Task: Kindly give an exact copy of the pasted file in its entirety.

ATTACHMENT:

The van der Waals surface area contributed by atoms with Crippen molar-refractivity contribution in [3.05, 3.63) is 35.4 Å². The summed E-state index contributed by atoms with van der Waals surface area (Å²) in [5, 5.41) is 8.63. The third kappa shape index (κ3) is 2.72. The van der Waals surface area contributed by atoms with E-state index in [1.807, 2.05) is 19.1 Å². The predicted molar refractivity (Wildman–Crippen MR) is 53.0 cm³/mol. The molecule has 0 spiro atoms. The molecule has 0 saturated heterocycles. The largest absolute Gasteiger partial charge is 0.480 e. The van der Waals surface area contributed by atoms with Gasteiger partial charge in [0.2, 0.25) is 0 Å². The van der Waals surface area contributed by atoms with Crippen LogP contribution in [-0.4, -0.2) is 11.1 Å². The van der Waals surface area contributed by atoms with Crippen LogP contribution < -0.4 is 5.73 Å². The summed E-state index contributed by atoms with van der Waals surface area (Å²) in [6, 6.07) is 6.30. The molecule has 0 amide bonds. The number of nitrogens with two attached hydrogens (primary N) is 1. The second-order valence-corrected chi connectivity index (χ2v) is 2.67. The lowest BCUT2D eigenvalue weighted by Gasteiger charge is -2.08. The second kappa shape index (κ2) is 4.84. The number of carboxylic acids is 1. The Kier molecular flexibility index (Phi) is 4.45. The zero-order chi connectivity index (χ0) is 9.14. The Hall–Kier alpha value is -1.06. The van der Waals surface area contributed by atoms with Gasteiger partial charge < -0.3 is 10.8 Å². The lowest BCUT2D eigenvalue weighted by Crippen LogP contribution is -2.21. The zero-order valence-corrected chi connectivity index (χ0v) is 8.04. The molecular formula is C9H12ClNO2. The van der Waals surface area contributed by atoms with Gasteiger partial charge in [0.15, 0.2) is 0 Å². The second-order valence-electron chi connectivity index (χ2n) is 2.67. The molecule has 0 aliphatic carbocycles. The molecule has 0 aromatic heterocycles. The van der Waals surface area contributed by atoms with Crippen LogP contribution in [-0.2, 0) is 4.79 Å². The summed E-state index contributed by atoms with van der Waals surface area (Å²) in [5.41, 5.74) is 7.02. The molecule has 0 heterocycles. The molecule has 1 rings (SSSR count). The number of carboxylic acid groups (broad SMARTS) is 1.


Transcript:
The van der Waals surface area contributed by atoms with Crippen molar-refractivity contribution in [3.05, 3.63) is 35.4 Å². The summed E-state index contributed by atoms with van der Waals surface area (Å²) in [5, 5.41) is 8.63. The third kappa shape index (κ3) is 2.72. The van der Waals surface area contributed by atoms with E-state index in [1.807, 2.05) is 19.1 Å². The predicted molar refractivity (Wildman–Crippen MR) is 53.0 cm³/mol. The molecule has 0 spiro atoms. The molecule has 0 saturated heterocycles. The largest absolute Gasteiger partial charge is 0.480 e. The van der Waals surface area contributed by atoms with Gasteiger partial charge in [0.2, 0.25) is 0 Å². The van der Waals surface area contributed by atoms with Crippen LogP contribution in [-0.4, -0.2) is 11.1 Å². The van der Waals surface area contributed by atoms with Crippen LogP contribution < -0.4 is 5.73 Å². The summed E-state index contributed by atoms with van der Waals surface area (Å²) in [6, 6.07) is 6.30. The molecule has 0 amide bonds. The number of nitrogens with two attached hydrogens (primary N) is 1. The second-order valence-corrected chi connectivity index (χ2v) is 2.67. The lowest BCUT2D eigenvalue weighted by Gasteiger charge is -2.08. The second kappa shape index (κ2) is 4.84. The number of carboxylic acids is 1. The Kier molecular flexibility index (Phi) is 4.45. The zero-order chi connectivity index (χ0) is 9.14. The Hall–Kier alpha value is -1.06. The van der Waals surface area contributed by atoms with Gasteiger partial charge < -0.3 is 10.8 Å². The lowest BCUT2D eigenvalue weighted by Crippen LogP contribution is -2.21. The zero-order valence-corrected chi connectivity index (χ0v) is 8.04. The molecular formula is C9H12ClNO2. The van der Waals surface area contributed by atoms with Gasteiger partial charge in [0.15, 0.2) is 0 Å². The second-order valence-electron chi connectivity index (χ2n) is 2.67. The molecule has 0 aliphatic carbocycles. The molecule has 0 aromatic heterocycles. The van der Waals surface area contributed by atoms with Crippen LogP contribution in [-0.2, 0) is 4.79 Å². The summed E-state index contributed by atoms with van der Waals surface area (Å²) in [5.41, 5.74) is 7.02. The molecule has 0 heterocycles. The molecule has 1 rings (SSSR count). The number of carboxylic acid groups (broad SMARTS) is 1.